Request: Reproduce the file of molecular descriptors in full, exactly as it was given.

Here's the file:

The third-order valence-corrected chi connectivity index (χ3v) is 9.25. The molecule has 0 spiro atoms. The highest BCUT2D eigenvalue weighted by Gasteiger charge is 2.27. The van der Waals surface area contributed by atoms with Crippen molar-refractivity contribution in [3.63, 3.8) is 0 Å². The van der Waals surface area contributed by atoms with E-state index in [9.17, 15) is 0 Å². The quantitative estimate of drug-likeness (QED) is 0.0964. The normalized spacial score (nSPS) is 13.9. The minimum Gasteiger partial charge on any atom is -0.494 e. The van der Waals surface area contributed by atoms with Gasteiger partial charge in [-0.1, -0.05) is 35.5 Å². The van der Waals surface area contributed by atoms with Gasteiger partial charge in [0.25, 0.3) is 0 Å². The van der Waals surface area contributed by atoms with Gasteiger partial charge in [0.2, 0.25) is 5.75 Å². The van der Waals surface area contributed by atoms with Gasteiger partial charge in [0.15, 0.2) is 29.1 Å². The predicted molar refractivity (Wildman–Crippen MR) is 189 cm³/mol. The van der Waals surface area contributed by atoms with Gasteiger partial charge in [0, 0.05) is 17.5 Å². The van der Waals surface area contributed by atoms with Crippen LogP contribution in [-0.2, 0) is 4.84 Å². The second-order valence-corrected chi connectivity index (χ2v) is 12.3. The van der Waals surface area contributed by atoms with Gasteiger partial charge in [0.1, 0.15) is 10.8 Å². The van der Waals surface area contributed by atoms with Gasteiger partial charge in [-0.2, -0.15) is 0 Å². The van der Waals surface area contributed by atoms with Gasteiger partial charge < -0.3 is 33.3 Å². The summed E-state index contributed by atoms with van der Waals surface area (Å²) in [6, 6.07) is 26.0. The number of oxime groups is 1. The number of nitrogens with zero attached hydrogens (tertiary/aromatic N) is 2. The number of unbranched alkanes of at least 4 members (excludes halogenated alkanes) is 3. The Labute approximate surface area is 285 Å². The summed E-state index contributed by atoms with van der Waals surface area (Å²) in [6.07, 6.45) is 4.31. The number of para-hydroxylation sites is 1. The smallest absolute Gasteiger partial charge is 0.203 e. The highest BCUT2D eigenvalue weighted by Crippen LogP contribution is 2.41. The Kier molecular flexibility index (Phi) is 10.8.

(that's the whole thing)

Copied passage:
The third-order valence-corrected chi connectivity index (χ3v) is 9.25. The molecule has 0 spiro atoms. The highest BCUT2D eigenvalue weighted by Gasteiger charge is 2.27. The van der Waals surface area contributed by atoms with Crippen molar-refractivity contribution in [3.63, 3.8) is 0 Å². The van der Waals surface area contributed by atoms with E-state index in [9.17, 15) is 0 Å². The quantitative estimate of drug-likeness (QED) is 0.0964. The normalized spacial score (nSPS) is 13.9. The minimum Gasteiger partial charge on any atom is -0.494 e. The van der Waals surface area contributed by atoms with Gasteiger partial charge in [-0.1, -0.05) is 35.5 Å². The van der Waals surface area contributed by atoms with Gasteiger partial charge in [0.25, 0.3) is 0 Å². The van der Waals surface area contributed by atoms with Gasteiger partial charge in [0.2, 0.25) is 5.75 Å². The van der Waals surface area contributed by atoms with Gasteiger partial charge in [0.15, 0.2) is 29.1 Å². The predicted molar refractivity (Wildman–Crippen MR) is 189 cm³/mol. The van der Waals surface area contributed by atoms with Gasteiger partial charge in [0, 0.05) is 17.5 Å². The van der Waals surface area contributed by atoms with Crippen LogP contribution in [-0.2, 0) is 4.84 Å². The second-order valence-corrected chi connectivity index (χ2v) is 12.3. The van der Waals surface area contributed by atoms with Gasteiger partial charge in [0.1, 0.15) is 10.8 Å². The van der Waals surface area contributed by atoms with Gasteiger partial charge in [-0.2, -0.15) is 0 Å². The van der Waals surface area contributed by atoms with Gasteiger partial charge < -0.3 is 33.3 Å². The summed E-state index contributed by atoms with van der Waals surface area (Å²) in [6, 6.07) is 26.0. The number of oxime groups is 1. The number of nitrogens with zero attached hydrogens (tertiary/aromatic N) is 2. The number of unbranched alkanes of at least 4 members (excludes halogenated alkanes) is 3. The Labute approximate surface area is 285 Å². The summed E-state index contributed by atoms with van der Waals surface area (Å²) in [6.07, 6.45) is 4.31. The number of para-hydroxylation sites is 1. The smallest absolute Gasteiger partial charge is 0.203 e. The highest BCUT2D eigenvalue weighted by Crippen LogP contribution is 2.41. The Kier molecular flexibility index (Phi) is 10.8.